|Publication number||US7208081 B2|
|Application number||US 10/751,510|
|Publication date||Apr 24, 2007|
|Filing date||Jan 6, 2004|
|Priority date||Jan 6, 2004|
|Also published as||CA2469378A1, CA2469378C, US20050145560|
|Publication number||10751510, 751510, US 7208081 B2, US 7208081B2, US-B2-7208081, US7208081 B2, US7208081B2|
|Inventors||Robert W. Jones|
|Original Assignee||Jones Robert W|
|Export Citation||BiBTeX, EndNote, RefMan|
|Patent Citations (15), Non-Patent Citations (1), Referenced by (19), Classifications (10), Legal Events (4)|
|External Links: USPTO, USPTO Assignment, Espacenet|
1. Field of the Invention
The present invention relates to rain gutters for houses or the like. More particularly, the present invention relates to rain gutters having structure to prevent blocking of the gutters by foreign materials.
2. Description of the Related Art
Rain gutters, commonly installed along the lower edges of a sloping roof under the eaves to catch water draining from the roof, frequently become clogged with leaves, paper scraps and the like, carried to the roof by wind or gravity and washed into the gutter. This debris fills and clogs the gutters, causing water to overflow, and plugs downspouts, producing overflow of the gutter and downspout system.
Many devices have been proposed to overcome this problem, such as perforated plates and screens, designed to collect and divert leaves and debris before they are carried into the gutters and the downspout system. Leaves often become caught and embedded in the perforations and openings of such, structures, however, and must be removed by hand to prevent clogging. Also, such systems add substantial expense to the gutter and downspout system. The use of rigid open-cell foam within the gutter is known. Known rigid foam systems either require a special gutter shape, provide inadequate drainage, or are of a complex shape making them expensive to make and install. They may be subject to clogging with pollen or dust.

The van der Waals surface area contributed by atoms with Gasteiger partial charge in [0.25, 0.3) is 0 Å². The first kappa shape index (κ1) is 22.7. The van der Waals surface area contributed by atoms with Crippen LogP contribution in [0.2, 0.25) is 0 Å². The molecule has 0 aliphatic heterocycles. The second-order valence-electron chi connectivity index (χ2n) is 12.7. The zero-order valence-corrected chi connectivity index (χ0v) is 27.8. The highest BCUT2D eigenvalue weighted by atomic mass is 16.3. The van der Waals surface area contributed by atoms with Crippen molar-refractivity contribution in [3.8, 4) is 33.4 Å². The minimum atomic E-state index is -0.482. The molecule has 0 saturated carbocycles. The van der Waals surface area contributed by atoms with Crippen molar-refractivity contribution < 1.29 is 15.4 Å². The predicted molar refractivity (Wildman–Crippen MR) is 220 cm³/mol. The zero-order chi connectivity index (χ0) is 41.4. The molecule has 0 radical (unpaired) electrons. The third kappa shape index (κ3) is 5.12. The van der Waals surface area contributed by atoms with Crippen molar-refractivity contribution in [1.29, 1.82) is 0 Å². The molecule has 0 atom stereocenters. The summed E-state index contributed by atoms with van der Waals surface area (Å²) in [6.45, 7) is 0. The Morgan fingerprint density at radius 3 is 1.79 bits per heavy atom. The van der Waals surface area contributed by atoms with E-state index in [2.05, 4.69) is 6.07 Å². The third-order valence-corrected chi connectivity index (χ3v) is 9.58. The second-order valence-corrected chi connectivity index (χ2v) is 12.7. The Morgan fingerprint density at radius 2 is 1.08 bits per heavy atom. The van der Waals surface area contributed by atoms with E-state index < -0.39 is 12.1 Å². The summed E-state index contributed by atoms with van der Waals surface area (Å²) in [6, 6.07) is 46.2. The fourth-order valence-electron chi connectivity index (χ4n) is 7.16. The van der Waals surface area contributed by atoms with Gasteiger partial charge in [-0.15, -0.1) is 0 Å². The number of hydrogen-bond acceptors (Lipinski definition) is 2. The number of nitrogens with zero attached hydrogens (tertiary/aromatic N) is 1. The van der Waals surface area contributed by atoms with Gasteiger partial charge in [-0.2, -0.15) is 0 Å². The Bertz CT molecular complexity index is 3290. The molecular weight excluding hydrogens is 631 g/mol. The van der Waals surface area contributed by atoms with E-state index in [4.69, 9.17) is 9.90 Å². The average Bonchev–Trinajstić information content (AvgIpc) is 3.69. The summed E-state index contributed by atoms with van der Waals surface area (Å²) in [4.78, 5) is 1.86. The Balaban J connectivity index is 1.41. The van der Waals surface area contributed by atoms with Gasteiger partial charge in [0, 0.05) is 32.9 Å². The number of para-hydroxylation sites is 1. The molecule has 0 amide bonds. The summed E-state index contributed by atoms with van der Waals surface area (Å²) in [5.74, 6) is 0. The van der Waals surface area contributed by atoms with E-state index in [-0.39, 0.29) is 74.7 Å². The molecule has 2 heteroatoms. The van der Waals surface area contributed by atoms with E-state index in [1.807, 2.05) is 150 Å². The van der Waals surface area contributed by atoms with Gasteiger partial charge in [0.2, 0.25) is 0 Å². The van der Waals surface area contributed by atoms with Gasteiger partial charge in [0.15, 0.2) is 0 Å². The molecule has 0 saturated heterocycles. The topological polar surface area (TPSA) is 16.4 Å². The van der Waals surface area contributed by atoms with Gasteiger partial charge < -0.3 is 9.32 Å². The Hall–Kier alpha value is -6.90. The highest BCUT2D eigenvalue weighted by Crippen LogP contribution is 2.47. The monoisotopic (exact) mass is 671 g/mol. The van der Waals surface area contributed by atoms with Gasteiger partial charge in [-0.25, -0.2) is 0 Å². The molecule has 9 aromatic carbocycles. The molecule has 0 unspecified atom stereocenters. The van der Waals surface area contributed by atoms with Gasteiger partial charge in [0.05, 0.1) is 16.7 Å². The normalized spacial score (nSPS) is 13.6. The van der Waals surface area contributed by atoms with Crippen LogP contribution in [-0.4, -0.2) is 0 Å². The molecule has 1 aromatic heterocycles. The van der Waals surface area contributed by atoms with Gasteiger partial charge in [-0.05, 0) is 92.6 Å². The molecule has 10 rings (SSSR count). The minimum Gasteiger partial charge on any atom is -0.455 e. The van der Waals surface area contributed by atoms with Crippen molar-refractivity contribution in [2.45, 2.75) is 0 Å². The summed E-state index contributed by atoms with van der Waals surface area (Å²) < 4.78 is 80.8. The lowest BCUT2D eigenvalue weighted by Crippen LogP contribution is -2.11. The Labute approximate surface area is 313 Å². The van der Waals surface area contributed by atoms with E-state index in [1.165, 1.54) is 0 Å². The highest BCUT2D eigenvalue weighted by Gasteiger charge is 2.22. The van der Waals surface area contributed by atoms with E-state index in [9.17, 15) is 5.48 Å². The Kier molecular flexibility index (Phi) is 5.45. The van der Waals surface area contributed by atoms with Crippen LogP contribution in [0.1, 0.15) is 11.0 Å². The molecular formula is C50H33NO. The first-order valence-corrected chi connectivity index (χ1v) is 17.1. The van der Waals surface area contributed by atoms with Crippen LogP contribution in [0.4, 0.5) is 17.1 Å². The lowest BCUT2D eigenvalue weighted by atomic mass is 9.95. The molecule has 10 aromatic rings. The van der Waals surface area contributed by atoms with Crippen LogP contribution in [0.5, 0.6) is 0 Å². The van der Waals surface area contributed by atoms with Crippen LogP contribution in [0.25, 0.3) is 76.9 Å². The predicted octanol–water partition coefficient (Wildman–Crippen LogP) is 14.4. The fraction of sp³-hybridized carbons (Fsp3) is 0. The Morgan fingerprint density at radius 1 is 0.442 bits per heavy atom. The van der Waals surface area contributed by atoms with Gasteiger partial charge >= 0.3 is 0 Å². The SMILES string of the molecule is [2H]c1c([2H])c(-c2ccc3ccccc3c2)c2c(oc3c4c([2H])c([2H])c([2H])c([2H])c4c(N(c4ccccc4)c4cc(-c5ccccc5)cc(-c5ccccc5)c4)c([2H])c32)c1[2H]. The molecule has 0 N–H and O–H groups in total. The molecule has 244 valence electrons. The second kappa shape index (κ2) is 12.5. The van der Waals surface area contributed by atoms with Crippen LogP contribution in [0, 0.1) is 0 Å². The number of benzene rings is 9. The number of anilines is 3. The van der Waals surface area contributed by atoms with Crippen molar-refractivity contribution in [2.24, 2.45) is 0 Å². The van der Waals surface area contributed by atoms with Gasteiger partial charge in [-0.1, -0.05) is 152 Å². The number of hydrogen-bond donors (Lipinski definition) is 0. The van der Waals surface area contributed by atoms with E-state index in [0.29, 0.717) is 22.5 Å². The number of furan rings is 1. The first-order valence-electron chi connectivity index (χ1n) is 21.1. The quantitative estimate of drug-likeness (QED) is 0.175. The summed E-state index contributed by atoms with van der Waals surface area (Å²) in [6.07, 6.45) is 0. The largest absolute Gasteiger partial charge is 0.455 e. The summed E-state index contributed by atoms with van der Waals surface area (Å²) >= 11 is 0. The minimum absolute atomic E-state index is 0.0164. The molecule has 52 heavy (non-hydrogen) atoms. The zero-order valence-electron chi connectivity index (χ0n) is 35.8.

U.S. Patent Application Publication 2003/0046876 A1, Published Mar. 13, 2003, for Edward A Higgenbotham, describes a self-cleaning gutter shield made of sheet or extruded plastic which is placed over the upward opening of a gutter.
U.S. Pat. No. 3,855,132, issued Dec. 17, 1974, to Dugan describes a gutter designed to hold a reticulated, porous polyurethane foam, one embodiment having spacers between the foam and the bottom wall of the gutter to allow flow to the downspout.
U.S. Pat. No. 4,841,686, issued Jun. 27, 1989, to Rees, describes a filter attachment fitting over a gutter and having an elongated screen, the underside of which has a clamped pad of fiberglass.
U.S. Pat. No. 4,949,514, issued Aug. 21, 1990, to Weller, describes a rain gutter liner which is made of flexible foam such as reticulated polyurethane which has a relatively complex shape and is preferably folded on the job site to fit a particular rain gutter configuration.
U.S. Pat. No. 5,103,501, issued Apr. 14, 1992, to Hunt, describes a trilateral gutter guard of metal mesh which fits inside the rain gutter below its supports.
U.S. Pat. No. 5,242,591, issued Sep. 7, 1993, to Beechert et al, describes a filter or screen system which fits into a conventional rain gutter and which are made of flexible, resilient, durable corrosion resistant strands of material such as high-density polyethylene.
U.S. Pat. No. 5,595,027, issued Jan. 21, 1997, to Vail describes a gutter protector which is made of a flexible sheet which is curved over to fit within a rain gutter. A filter element is fitted under the apex area of the sheet with drain holes leading through the sheet and the filter to the interior of the gutter.
Swiss Patent No. CH661312, Published Jul. 15, 1987, describes a rainwater gutter having an open-cell foam material shaped such as to cover the open upper side of the gutter and defining a channel between the foam material and the bottom of the gutter for passing rainwater, the cells being of a small size so as to provide clean water.